Fractured details your revelations and strides toward bettering yourself both mentally and physically. What was the inspiration that made you want to capture your experiences in a book?
I originally started writing the book as a form of therapy, a way to help get the trauma, events and details of the accident out of my body and mind. Then around my 30th birthday, I had a breakdown. I felt like a failure, I thought I should have been at a different place in my life, I thought I should have accomplished more. After many therapy sessions and allowing myself to cry, be mad, and feel all the feelings – I realized I had so much more to share than just the details of the accident. I took a step back and saw how hard I had fought to be healthy and have a successful life. I knew at that point that my book was supposed to be about that. I wanted to share my struggles and adversity in hopes of helping others going through something similar.
I greatly appreciated your candor in detailing the obstacles you faced and I could truly feel the tragedies as well as the victories. What was the hardest thing for you to write about?
The hardest thing, hands down, to write about was the rape when I was a freshman in college. It was something only my therapist really knew about. I hadn’t even told my parents at the time I was writing it in the book. It brought back all sorts of memories, feelings, and shame. As I was writing it I had to take many breaks, remember that I was not the same person nor in the same place, and keep telling myself I was enough. THEN came the hard part of having to tell my parents about the event. I had hid it from them for 12 years but I knew I needed to tell them before the book came out. Again, all the fears, shame, embarrassment, and emotions came rushing in. But I knew it was something I had to do before I let them read the book – that was probably the only thing they didn’t know about that was in the book. I also knew it was something that I absolutely needed to include in the book since the book is all about finding my voice and sharing my truth. This was a huge part of losing both of those things. I am so thankful to have such supportive, encouraging and loving parents. It was extremely hard for them to hear, but I know it ultimately brought us closer and deepened our relationship.
In Fractured you reveal a past with issues like body dysmorphia and a struggle to find your own voice. What is the message you hope readers take away from your book?
I hope readers can take away the lesson I learned after my 14+ year struggle with diet pills, anorexia, and body dysmorphia… YOU ARE ENOUGH. Beauty comes in all shapes and sizes. The image society portrays that you have to be skin and bones to be beautiful is so distorted. I hope readers, especially young girls can read this and have an “aha moment” before they enter into a self-destructive path. It also my hope that men and women learn that it is ok to be vulnerable, to speak, share, and use your authentic voice, live in their authentic skin, and follow their own rules. Don’t shrink yourself to make others like you. It is not worth it. It is so much more fun to live life celebrating your bigness.
You are the founding director of the nonprofit company Step Up Chicago Playwrights. How did that start and where do you see it going in the future?
I founded what was then Step Up Productions in 2009 with the mission to share truth onstage and inspire the audience to embrace their own personal truths (haha see a pattern?) We had 3 successful seasons of shows in which we chose a social service organization – whose mission matched the theme of the show we were producing- in Chicago to partner with and donate a portion of our proceeds to. In 2015, funding was low and we were struggling to be able to fund our next production. I took a step back and cancelled the remainder of our season. I talked with a mentor, friend, and phenomenal artist in Chicago, Brad Akin, and together we came up with Step Up Chicago Playwrights as it is now. A company that pairs Chicago Communities with local playwrights who will write a play based off that community. Our hope is to make theater sound and look more like Chicago, All of Chicago! I have since taken on an advisory role since I moved to California with my fiancé who was relocated for work and Brad has taken on the Executive Director role. I know the model we have sets us up for success. We are in the process of choosing our first playwright and community to kick off the inaugural year with Step Up Chicago Playwrights.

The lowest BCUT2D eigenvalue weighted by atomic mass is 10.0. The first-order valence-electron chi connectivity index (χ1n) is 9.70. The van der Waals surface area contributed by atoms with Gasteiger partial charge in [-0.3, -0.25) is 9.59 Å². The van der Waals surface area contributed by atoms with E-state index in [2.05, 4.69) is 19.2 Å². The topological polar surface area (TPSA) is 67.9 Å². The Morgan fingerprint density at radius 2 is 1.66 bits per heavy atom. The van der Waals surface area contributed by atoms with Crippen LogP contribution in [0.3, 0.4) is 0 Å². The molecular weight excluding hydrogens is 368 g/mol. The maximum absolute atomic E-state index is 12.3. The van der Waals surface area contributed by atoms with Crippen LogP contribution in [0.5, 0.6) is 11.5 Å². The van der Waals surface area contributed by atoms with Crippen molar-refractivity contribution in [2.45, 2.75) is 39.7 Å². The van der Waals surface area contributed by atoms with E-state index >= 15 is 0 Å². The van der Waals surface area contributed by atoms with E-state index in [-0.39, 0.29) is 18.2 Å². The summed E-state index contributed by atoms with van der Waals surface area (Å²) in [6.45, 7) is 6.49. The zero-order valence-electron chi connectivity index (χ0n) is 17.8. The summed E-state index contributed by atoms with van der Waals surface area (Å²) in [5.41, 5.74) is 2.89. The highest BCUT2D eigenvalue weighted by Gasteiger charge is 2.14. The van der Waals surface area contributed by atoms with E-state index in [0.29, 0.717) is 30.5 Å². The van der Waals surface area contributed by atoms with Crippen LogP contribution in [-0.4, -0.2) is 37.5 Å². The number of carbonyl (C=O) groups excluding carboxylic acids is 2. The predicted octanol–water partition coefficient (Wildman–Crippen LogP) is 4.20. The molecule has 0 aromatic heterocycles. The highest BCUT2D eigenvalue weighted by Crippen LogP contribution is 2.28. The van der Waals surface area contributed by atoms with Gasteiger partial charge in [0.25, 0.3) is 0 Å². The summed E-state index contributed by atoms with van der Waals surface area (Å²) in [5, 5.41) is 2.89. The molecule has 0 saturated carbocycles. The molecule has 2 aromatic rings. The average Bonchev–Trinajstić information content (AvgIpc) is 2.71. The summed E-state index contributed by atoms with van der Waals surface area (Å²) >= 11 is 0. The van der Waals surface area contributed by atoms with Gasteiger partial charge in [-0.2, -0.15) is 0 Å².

Fractured is about your journey of self discovery, but it’s also about your family. Was there anything about your family that you only learned through this journey?
In talking with my therapist about different patterns I was trying to break and learn the history of where they started (me always being good, my need to please, not using my voice) I learned a lot about my family. I brought different topics up to my mom and asked her a lot of questions about my young childhood that helped me figure out why I embedded certain thoughts, behaviors and patterns into my system. I have to say, even though it was not always pleasant to learn and a lot of hard work, it was a lot of fun putting all the pieces together and learning why I did and thought certain things.
From the outside looking in, Elizabeth had the perfect life. She had a family who loved her, numerous friends, and a successful career. No one knew the hurt, pain, and angst she hid inside, struggling to keep herself small so that those around her would still like her.
It all came to a head on October 23, 2007, when her parents received a call that she was lying lifeless in the ICU in a hospital in Utah — “You better get out here, your daughter is not going to make it.” Fractured: My Journey Back From Death and the Lessons I’ve Learned Along the Way is the memoir of Elizabeth’s recovery, spiritually, physically, mentally, and emotionally. It is about her deliberate decision to begin the hard work finding and using her voice and the struggle to break out of the box that society tried to keep her in.
This is the story of what happens when one woman stared death in the face and decided to make a conscious choice not to go back to sleep, but to wake up and live the life she knew she was meant to live.